Piazza Navona Underground Ruins Tour with Palazzo Altemps
Visit the ruins of Dometian's Stadium below Piazza Navona before seeing the famous Suicidal Gaul
Looking for something new and exciting to do in Rome? You are a few clicks away from reserving time with a licensed guide to visit Domitian's Stadium, one of ancient Rome's largest stadiums, directly below Piazza Navona! You'll see how the stadium was built and learn about the types of events and games that were held there such as the origins of MMA. From there, visit Palazzo Altemps which is home to a beautiful cloister and the famous Suicidal Gaul statue.
- Meet Your Guide and Enter the Grand Courtyard
- The Iconic Roman Collections of Palazzo Altemps
- The Stoic Statue Athlete at Rest
- Original Busts of Famed Roman Emperors
- Ludovico Sarcophogus
- Suicidal Gaul
- Layers of History in and below Piazza Navona
- Bernini's Four Rivers Statue
- Head Underground to the Ancient 20,000 Seat Stadium
Are you a true art history nerd? Do you want to see an unmatched collection of Roman artifacts in a 15th century ornate home to one of Italy's most influential families? Throughout the centuries, Roman nobility amassed massive collections of art and artifacts. Today, many of these collections remain in their palaces but are now owned and operated as museums by the Italian State. With a private art historian guide, explore one of these grand collections at Palazzo Altemps. After, head below nearby Piazza Navona to the hidden ruins of Domitian's 20,000 seat stadium.
Piazza Navona Underground Ruins Tour Description
This 3 hour tour includes:
Private English-Speaking Art Historian Guide
Skip the Line into the Palazzo Altemps Museum
Admission for the Stadium of Domitian Underground
Meet Your Guide Outside Palazzo Altemps
Your private tour begins in the heart of Rome just blocks from the Spanish Steps, Trevi Fountain, and Mausoleum of Augustus. Throughout its nearly 3,000 year long history Rome has become a web of architecture, art, and culture. Explore the great statues of ancient Rome and an oft overlooked underground stadium with a passionate local guide.
Palazzo Altemps Museum and Courtyard
As you enter the courtyard of Palazzo Altemps, imagine the centuries of glamour when the building functioned as a luxurious palace. Learn about the Palace's history and ties to famous Popes and more.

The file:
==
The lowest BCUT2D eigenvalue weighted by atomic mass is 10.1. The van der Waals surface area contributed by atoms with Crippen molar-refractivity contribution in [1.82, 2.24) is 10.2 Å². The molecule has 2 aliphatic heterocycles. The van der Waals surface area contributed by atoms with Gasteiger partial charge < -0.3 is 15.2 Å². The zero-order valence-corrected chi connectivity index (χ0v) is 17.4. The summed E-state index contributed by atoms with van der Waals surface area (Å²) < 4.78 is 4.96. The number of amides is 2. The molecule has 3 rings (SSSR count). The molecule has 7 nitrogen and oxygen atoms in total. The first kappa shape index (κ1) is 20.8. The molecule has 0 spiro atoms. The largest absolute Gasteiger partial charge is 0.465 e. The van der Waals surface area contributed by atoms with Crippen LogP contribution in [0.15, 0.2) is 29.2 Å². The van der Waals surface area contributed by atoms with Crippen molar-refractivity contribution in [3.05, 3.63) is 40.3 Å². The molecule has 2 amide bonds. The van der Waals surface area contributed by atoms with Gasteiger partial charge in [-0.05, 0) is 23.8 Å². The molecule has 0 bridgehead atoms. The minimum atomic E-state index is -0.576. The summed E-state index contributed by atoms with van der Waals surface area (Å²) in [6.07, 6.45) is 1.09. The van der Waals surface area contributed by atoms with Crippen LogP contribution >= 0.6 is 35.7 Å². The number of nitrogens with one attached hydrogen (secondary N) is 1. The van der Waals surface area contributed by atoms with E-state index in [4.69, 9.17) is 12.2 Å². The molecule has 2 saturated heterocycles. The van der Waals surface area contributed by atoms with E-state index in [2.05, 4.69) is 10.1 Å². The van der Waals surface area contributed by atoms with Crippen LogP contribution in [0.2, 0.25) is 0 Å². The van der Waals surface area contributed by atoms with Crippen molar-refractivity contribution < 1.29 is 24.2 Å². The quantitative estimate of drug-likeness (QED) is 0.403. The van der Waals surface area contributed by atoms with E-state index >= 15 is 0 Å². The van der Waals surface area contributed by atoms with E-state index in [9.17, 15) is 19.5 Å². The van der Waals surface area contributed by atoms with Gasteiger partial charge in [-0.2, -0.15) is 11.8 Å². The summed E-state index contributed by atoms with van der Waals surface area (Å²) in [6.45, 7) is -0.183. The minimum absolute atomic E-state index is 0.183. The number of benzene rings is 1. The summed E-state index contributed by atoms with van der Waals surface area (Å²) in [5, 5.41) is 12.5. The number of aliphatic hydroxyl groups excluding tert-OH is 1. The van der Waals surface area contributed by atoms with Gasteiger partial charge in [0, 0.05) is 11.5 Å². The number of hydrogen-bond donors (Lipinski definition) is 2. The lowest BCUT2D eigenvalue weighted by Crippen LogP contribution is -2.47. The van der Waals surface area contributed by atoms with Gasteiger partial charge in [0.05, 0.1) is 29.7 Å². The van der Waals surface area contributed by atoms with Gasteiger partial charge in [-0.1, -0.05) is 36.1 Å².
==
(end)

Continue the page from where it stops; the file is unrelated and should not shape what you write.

In the courtyard, enjoy an amazing collection of statues from antiquity. Take in the grandeur of the Athlete at Rest, Statue of Demeter, and impressive original busts of emperors such as the famous and notorious Nero.
During the 15th century, near what is now Tiburtina train station, there was a massive archaeological discovery of statues, artifacts and more from Ancient Rome. The works found included long forgotten masterpieces of ancient sculpture as well as the remains and possessions of Emperors from the 3rd century AD.
Many of these statues ended up in the hands of the influential Roman family, the Ludovisi. During these centuries, the Italian aristocracy was obsessed with who patronized and collected the best art. From the Borghese family commissioning Caravaggio and Bernini, to the Barberini bees found across Roman buildings, art was the way to show power.
Suicidal Gaul and the Ludovico Sarcophagus
Learn how the Ludovisi became a power player with their newfound collection. Amongst many pieces, your guide will lead you to the two most famous in the museum, the Suicidal Gaul and Ludovico Sarcophagus.
The statue of the Suicidal Gaul is an important representation of the mindset of war to Romans. The statue portrays the story of a Gallic soldier who in light of his family being forced into slavery, killed them all and then himself. It's an allegory that shines on many things, especially how even the Romans knew the strength of their brutality.
In addition to the Suicidal Gaul, see more from Rome's wartime past. Step close up to the Ludovisi Battle Sarcophagus. Likely the tomb of a general or even emperor, the burial piece depicts a battle between the Romans and Goths during the tumultuous "Crisis of the Third Century."
After passing through the great statues of antiquity who focus on war and the gods, the second portion of the tour involves the Romans other huge passion, games and racing.
Underground Ruins of the Stadium of Domitian
Below the modern bustling square of Piazza Navona, discover how it looked in the first century AD. Often thought of as Ancient Rome's third stadium behind the Colosseum and Circus Maximus, the Stadium of Domitian held track and field events surrounding by 20,000 cheering spectators.
Domitian opened the stadium in 86 AD after years of both tragedy and triumph in Rome. As games in the Colosseum commenced in 79 AD, fires raged in the Campo Marzio district of the city and the infamous volcano destroyed Pompeii. Beyond the destruction to Roman cities, Domitian also lost his brother, the Emperor Titus in 81 AD. Against the odds, Domitian continued the building tradition of his family and brought another great stadium to the legacy of the Flavian Dynasty.
Your guide will lead you through the stadiums ruins. See the expert architecture and incredible layers of stories built into Piazza Navona.
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